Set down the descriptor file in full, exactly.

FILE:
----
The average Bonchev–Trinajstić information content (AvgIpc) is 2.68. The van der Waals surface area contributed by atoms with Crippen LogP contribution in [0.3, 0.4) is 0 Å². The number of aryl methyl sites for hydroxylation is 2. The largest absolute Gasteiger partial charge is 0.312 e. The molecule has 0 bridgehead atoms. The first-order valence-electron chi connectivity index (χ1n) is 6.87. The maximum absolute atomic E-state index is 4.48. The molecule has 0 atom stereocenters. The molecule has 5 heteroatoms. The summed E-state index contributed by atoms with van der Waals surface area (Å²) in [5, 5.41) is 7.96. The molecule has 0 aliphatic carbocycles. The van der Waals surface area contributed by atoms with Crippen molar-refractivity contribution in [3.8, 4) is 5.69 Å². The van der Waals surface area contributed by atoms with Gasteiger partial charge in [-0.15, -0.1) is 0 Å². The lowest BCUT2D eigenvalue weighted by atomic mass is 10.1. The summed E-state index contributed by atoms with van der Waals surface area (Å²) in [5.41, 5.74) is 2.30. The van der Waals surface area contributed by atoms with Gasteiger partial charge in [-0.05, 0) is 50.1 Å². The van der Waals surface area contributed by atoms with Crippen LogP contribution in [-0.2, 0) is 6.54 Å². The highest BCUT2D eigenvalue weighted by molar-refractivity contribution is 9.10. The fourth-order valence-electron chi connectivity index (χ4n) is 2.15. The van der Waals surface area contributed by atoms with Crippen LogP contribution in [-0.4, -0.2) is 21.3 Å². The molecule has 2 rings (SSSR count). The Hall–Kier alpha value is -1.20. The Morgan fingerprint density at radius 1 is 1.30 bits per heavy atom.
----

The average Bonchev–Trinajstić information content (AvgIpc) is 2.68. The van der Waals surface area contributed by atoms with Crippen LogP contribution in [0.3, 0.4) is 0 Å². The number of aryl methyl sites for hydroxylation is 2. The largest absolute Gasteiger partial charge is 0.312 e. The molecule has 0 bridgehead atoms. The first-order valence-electron chi connectivity index (χ1n) is 6.87. The maximum absolute atomic E-state index is 4.48. The molecule has 0 atom stereocenters. The molecule has 5 heteroatoms. The summed E-state index contributed by atoms with van der Waals surface area (Å²) in [5, 5.41) is 7.96. The molecule has 0 aliphatic carbocycles. The van der Waals surface area contributed by atoms with Crippen molar-refractivity contribution in [3.8, 4) is 5.69 Å². The van der Waals surface area contributed by atoms with Gasteiger partial charge in [-0.15, -0.1) is 0 Å². The lowest BCUT2D eigenvalue weighted by atomic mass is 10.1. The summed E-state index contributed by atoms with van der Waals surface area (Å²) in [5.41, 5.74) is 2.30. The van der Waals surface area contributed by atoms with Gasteiger partial charge in [-0.05, 0) is 50.1 Å². The van der Waals surface area contributed by atoms with Crippen LogP contribution in [-0.2, 0) is 6.54 Å². The highest BCUT2D eigenvalue weighted by molar-refractivity contribution is 9.10. The fourth-order valence-electron chi connectivity index (χ4n) is 2.15. The van der Waals surface area contributed by atoms with Crippen LogP contribution in [-0.4, -0.2) is 21.3 Å². The molecule has 2 rings (SSSR count). The Hall–Kier alpha value is -1.20. The Morgan fingerprint density at radius 1 is 1.30 bits per heavy atom.